Growing Pain

What is Leg Cramp?

Growing pains are often described as an ache or throb in the legs — often in the front of the thighs, the calves or behind the knees. Growing pains tend to affect both legs and occur at night, and may even wake a child from sleep.

Although these pains are called growing pains, there's no evidence that growth hurts. Growing pains may be linked to a lowered pain threshold or, in some cases, to psychological issues.

बढ़ते दर्द को अक्सर पैरों में दर्द या धड़कन के रूप में वर्णित किया जाता है - अक्सर जांघों के सामने, बछड़ों या घुटनों के पीछे। बढ़ते दर्द दोनों पैरों को प्रभावित करते हैं और रात में होते हैं, और यहां तक ​​कि बच्चे को नींद से जगा सकते हैं।

हालांकि इन दर्दों को बढ़ते हुए दर्द कहा जाता है, लेकिन इस बात का कोई सबूत नहीं है कि विकास में दर्द होता है। बढ़ते दर्द को कम दर्द दहलीज या कुछ मामलों में मनोवैज्ञानिक मुद्दों से जोड़ा जा सकता है।

Symptoms of Leg Cramp?

Growing pains usually cause an aching or throbbing feeling in the legs. This pain often occurs in the front of the thighs, the calves or behind the knees. Usually both legs hurt. Some children may also experience abdominal pain or headaches during episodes of growing pains. The pain doesn't occur every day. It comes and goes.

Growing pains often strike in the late afternoon or early evening and disappear by morning. Sometimes the pain awakens a child in the middle of the night.

Causes of Leg Cramps?

The cause of growing pains is unknown. But there's no evidence that a child's growth is painful.

Growing pains don't usually happen where growth is occurring or during times of rapid growth. It's been suggested that growing pains may be linked to restless legs syndrome. But muscle pain at night from overuse during the day is thought to be the most likely cause of growing pains. Overuse from activities such as running, climbing and jumping can be hard on a child's musculoskeletal system.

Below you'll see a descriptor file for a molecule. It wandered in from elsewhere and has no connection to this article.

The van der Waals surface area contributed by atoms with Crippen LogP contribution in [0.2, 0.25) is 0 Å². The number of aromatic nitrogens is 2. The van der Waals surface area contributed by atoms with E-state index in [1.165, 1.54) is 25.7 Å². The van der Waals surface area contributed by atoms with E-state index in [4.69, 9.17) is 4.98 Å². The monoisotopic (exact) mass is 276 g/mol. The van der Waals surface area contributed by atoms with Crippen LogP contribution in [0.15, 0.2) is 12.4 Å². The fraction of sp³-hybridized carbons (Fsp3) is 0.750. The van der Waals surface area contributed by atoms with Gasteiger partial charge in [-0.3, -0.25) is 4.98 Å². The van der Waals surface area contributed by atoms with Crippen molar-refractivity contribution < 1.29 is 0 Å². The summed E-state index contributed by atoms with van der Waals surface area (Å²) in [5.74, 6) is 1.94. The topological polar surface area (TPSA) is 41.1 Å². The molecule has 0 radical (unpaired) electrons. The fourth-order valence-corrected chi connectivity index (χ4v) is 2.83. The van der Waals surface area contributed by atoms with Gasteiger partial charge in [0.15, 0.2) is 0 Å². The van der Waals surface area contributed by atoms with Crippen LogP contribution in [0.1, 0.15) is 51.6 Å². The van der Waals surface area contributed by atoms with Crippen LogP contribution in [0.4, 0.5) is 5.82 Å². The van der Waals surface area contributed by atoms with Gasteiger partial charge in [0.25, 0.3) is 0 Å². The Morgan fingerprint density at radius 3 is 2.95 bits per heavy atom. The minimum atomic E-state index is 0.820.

When to See a Doctor?

Consult your child's care provider if you're concerned about your child's leg pain or the pain is:

  • Persistent

  • Still present in the morning

  • Severe enough to interfere with your child's usual activities

  • Located in the joints

  • Associated with an injury

  • Accompanied by other signs or symptoms, such as swelling, redness, tenderness, fever, limping, rash, loss of appetite, weakness or fatigue

Treatment of Leg Cramps?

Certain home remedies may ease discomfort:

  • Rub your child's legs. Children often respond to gentle massage. Others feel better when they're held or cuddled.

  • Use a heating pad. Heat can help soothe sore muscles. Use a heating pad on a low setting before bedtime or when your child complains of leg pain. Remove the heating pad once your child falls asleep. A warm bath before bedtime may help, too.

  • Try a pain reliever. Offer your child ibuprofen (Advil, Children's Motrin, others) or acetaminophen (Tylenol, others). Avoid aspirin, due to the risk of Reye's syndrome — a rare but serious condition linked to giving aspirin to children.

  • Stretching exercises. Stretching the muscles in the legs during the day may help prevent pain at night. Ask your doctor what stretches might help.